SINGAPORE: Oil prices held steady as President Barack Obama urged Republican and Democratic leaders to reach a fair compromise on raising the debt ceiling to avoid the first default in the history of the US
Obama warned that failure to act could cost jobs and do serious damage to the world's biggest economy. The US would not be able to pay bills that include monthly Social Security checks if the debt ceiling is not raised, and that may lead to a drop in energy consumption.
Brent crude was unchanged at $117.95 a barrel at 0330 GMT, after sliding as low as $117.32. US oil was 21 cents higher at $99.42, after earlier dipping to $98.80.
"Each side thinks the other will compromise and the clock is ticking," said Tony Nunan, a risk manager at Mitsubishi Corp. "If the clock keeps ticking and nothing gets done, people get worried."
A temporary six-month extension of the ceiling does not solve the problem and might not be enough to avoid credit downgrade, Obama also said.
Asian shares edged higher on Tuesday with investors showing few signs of panic even as the U.S has failed to bridge their differences with just a week to go to the Aug. 2 deadline to raise the debt ceiling.
Gold, which has rallied in the past few days hitting successive records as investors poured in to the safe asset, held steady below its all-time high on Tuesday.
"At the end of the day if the Republicans do not make any further move toward a bigger compromise, President Obama will simply have to sign the shorter-term deal to avoid a default," said David Cohen, director of Asian forecasting at Action Economics. "A default is still unlikely to happen."
Ratings agencies have warned that even if Congress raises the debt ceiling and averts a default, they may still strip the United States of its AAA credit rating if lawmakers fail to agree on deeper long-term budget cuts.
A lower credit rating could raise borrowing costs not only for the US government but also for other countries, companies and consumers because US Treasuries are the benchmark by which many loans are measured.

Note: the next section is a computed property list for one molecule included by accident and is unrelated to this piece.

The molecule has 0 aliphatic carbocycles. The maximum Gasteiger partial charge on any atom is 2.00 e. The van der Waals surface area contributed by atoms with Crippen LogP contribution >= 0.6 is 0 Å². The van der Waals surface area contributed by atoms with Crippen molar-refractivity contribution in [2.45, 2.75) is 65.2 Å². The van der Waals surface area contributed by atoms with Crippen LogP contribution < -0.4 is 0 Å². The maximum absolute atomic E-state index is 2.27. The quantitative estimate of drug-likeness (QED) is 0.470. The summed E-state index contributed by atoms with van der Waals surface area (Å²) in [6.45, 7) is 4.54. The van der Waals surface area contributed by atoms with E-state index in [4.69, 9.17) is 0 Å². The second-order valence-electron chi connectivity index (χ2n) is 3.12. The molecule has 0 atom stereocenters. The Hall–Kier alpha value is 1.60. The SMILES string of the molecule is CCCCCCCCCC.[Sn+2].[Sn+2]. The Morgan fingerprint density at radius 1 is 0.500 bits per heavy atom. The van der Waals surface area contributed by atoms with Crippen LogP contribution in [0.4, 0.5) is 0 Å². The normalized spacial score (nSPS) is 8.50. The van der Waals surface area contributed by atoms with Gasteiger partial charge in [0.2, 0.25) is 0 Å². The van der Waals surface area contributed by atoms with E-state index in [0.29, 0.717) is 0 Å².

Failure to act on the debt limit could push the United States back into recession and hurt oil demand at the world's largest consumer.
Still, analysts expect that the world's top oil consumer US to reach an agreement soon and prices to recover, driven by expectations of steady demand amid reduced global output.
"By the end of this week we'll see a deal and the markets will recover," Nunan said.
Brent is poised to rise within a range of $116-$120 a barrel while US oil could trade sideways between $97 and $103 a barrel, he said.
Investors will watch weekly oil stocks data from the American Petroleum Institute due later on Tuesday to gauge the country's demand following disappointing macroeconomic data that showed a slowdown in the nation's recovery.
US crude oil inventories were forecast to have fallen for the eighth straight week last week, as the import level is likely to have leveled off, a preliminary Reuters poll showed ahead of weekly inventory data.
Mitsubishi's Nunan expects further drawdowns in oil inventories in the second half of this year as demand will hold up despite sluggish macroeconomic data.
Oil fell on Monday, with participants staying on the sidelines awaiting the outcome of US efforts to raise the debt ceiling. Both US and Brent total crude futures trading volumes were under 300,000 lots traded in afternoon trading in New York, with both more than 55 percent below their 30 day averages.
Copyright Reuters, 2011